Social Factors Influencing Crime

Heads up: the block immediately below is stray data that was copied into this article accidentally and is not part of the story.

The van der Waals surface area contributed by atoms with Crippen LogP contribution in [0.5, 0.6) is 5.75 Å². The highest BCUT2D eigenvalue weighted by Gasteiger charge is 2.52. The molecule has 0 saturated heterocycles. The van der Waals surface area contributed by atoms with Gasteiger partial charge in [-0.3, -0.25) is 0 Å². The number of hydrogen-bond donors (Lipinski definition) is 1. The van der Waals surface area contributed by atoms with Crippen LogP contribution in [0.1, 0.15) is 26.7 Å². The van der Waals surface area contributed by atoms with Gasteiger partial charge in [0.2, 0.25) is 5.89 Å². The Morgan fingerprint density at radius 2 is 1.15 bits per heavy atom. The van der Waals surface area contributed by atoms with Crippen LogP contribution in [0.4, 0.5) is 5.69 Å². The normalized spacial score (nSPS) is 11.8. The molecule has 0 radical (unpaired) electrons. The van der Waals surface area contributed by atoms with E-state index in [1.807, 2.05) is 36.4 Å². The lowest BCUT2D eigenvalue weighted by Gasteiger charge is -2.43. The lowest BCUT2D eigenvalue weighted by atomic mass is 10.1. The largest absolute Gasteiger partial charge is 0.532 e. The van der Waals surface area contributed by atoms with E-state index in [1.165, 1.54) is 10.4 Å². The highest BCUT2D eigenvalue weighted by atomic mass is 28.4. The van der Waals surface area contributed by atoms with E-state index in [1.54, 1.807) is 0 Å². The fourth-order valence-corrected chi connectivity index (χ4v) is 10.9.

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By Rector Sandema Gender and crime Men are more likely to engage in criminal behaviour than women (Grasmick, 1990:6). In most crime statistics, the proportion of men engaged in criminal activities has been higher than their female counterparts. This study recognizes the notion of shame and embarrassment as described by Grasmick (1990:6), as forms of informal sanctions. Shame is a self-imposed sanction that occurs when actors violate norms that the actor has internalized. Individuals considering the commission of an illegal act weigh the potential cost of feeling shame or guilt, should they decide to engage in a given behaviour. Embarrassment is described as a socially imposed sanction that occurs when actors violate norms that have been endorsed by others whose opinions are of value to them. This is experienced as a loss of respect from others or as a social stigma in the community (Grasmick, 1990: 7). They argue that women would consider the combination of perceived threats of shame and embarrassment with the perceived threat of legal sanctions in a more inclusive array of cost factors such as being sent to jail or paying a penalty before choosing to engage in crime. Silverman (1976) attempted to determine why females commit significantly fewer criminal and delinquent acts than males. He posited that females are more likely than males to perceive high sanction threats, asserting that girls are more controlled than boys in early childhood and therefore perceive greater formal and informal sanctions. Secondly, he proposes that perceived sanction threats serve as an intervening variable between gender and delinquency. (Silverman, 1976,). In other words, the gender differences in delinquency are the result of gender differences in the perceived threats of sanctions. More significantly, girls learn to internalize guilt and feel ashamed when contemplating norm violations, whereas boys are encouraged to be aggressive, independent and self-assertive. As a result, females are likely to perceive greater threats of shame than males when considering deviant behaviour. Women have more to lose, particularly in the arena of social relationships and reputation, if they are caught committing a crime. Because of the controls and their socialization experienced as children, females are expected to perceive greater costs of embarrassment than males when they consider status-threatening behaviour. Evidence indicates that females are, indeed, more concerned than males about people’s impressions of them (Gilligan, 1977:7). Corley (1989:9) observed that girls are more likely than boys to believe their parents would be upset if they engaged in criminal acts. It is also put forward by other theorists that females are more passive and less aggressive than males and therefore commit fewer violent crimes. Hence females are more likely to be convicted of crimes associated with their traditional gender roles such as shoplifting and prostitution. Tighter controls also exist for females both in the family and in their public lives. In spite of the clear and persistent differences in rates of male and female criminality, it is only recently that sociological and criminological attention has turned to the issue of female delinquency. Explanations focused on the biological and psychological make- up of women. These studies, which were often written by men, argued that female biology determines their personality and makes them more passive and timid and therefore less likely to commit crimes in an aggressive manner. (Heidensohn, 1989). The relatively few female criminals were seen as suffering from some sort of physical or mental pathology. Lombroso (1895:4) argued that women were naturally less inclined to crime than men, and that those who did commit crimes were not “really” feminine. The different role expectations for women and men lead to different patterns of socialization. Men, rather than women, learn the skills that are usually connected with certain types of criminal activities. For example, boys play with guns, learn how to fight and are more likely to be socialized for active and aggressive behaviour (Hart, 1985:290). Furthermore, it has been argued that women and girls, in particular, are subject to stronger social controls than are men and boys. Girls are taught law-abiding beha-viour and are expected to conform to a stricter morality by their parents and their peers (for example, girls are supposed to be non-violent, co-operative and docile). Adolescent girls are likely to be allowed less freedom to go out of the house and stay out than are their male counterparts. This limits the opportunities girls have to become involved in criminal and delinquent behaviour (Hart, 1985:300). Furthermore, the correlates of gender and crime has been described by feminists who argue that female violence may be statistically small, but daily experience shows that female aggression abounds within society. They hold that women may commit violence for many reasons, such as poverty, boredom, isolation, fear and greed, just as do men. Such feminists consider two important questions, which they feel have been unanswered for quite sometime: Why do so few women commit criminal acts? And for what reasons do such women commit these acts? Feminists have come to emphasize patriarchy and oppression in suggesting answers to the above questions. They believe that men, both inside the home and in the employment market, control women. They argue that women have been pushed to the sidelines and have become virtually invisible because of certain human beliefs that underplay female involvement in criminal and deviant activities. Feminists challenge the myths about the nature and extent of female participation in crime and deviance by putting emphasis on the following: socialization processes that from an early age lead to different values being developed between the sexes. Furthermore, feminists who argue that female violence may be statistically small have described the correlates of gender and crime, but daily experience shows that female aggression abounds within society. Other critics (Naffine, 1988, Sampson, 1989) claim that power control is limited specifically because it does not take into account the degree to which females are rational and calculating in their assessment of personal costs of illegal behaviour as well as the costs. Naffine, one of the chief critics, asserts that the female is typified by Hagan and his colleagues as “a manipulated thing, is passive, compliant, and dependent” (1988:68). She further states that the idea that official criminal labelling is reserved for men because women can be kept conformist in this sort of informal and subtle way, underpins the thinking of Hagan et al. who maintain that the stigma of the criminal label is used in the public sphere to deal only with the criminality of men. Females, she argues, are kept in line by informal mechanisms, in particular the exhortations of family members. Naffine (1988) has argued that the image of women in this theory, as in traditional control theories, does not portray women as rational decision makers asserting the personal costs of delinquency or crime. Consequently, the theory does not consider the degree to which females are tied to the conventional order, particularly as they protect their relationships with others. Naffine’s criticism draws heavily from the work of Gilligan (1977), who maintained that girls and boys develop differently, primarily because women fill the role of principal child rearers. The instrument-object relationship between mothers and daughters leads to develop an “ethic care”, a central concern with the welfare of others and with main-taining relationships with others. Boys, on the other hand, learn to cast morality by more universal principles, referred to as an “ethic rights”. He argued that the focus of females on relationships and the well-being of others does not render them necessarily as passive and compliant. Rather, they actively and rationally make decisions to minimize the personal costs of their behaviour. The difference between males and females, then, is how they conceptualize these costs. – Part 3 of a thesis submitted in fulfilment of the requirements for the degree Masters of Arts at the University of Namibia.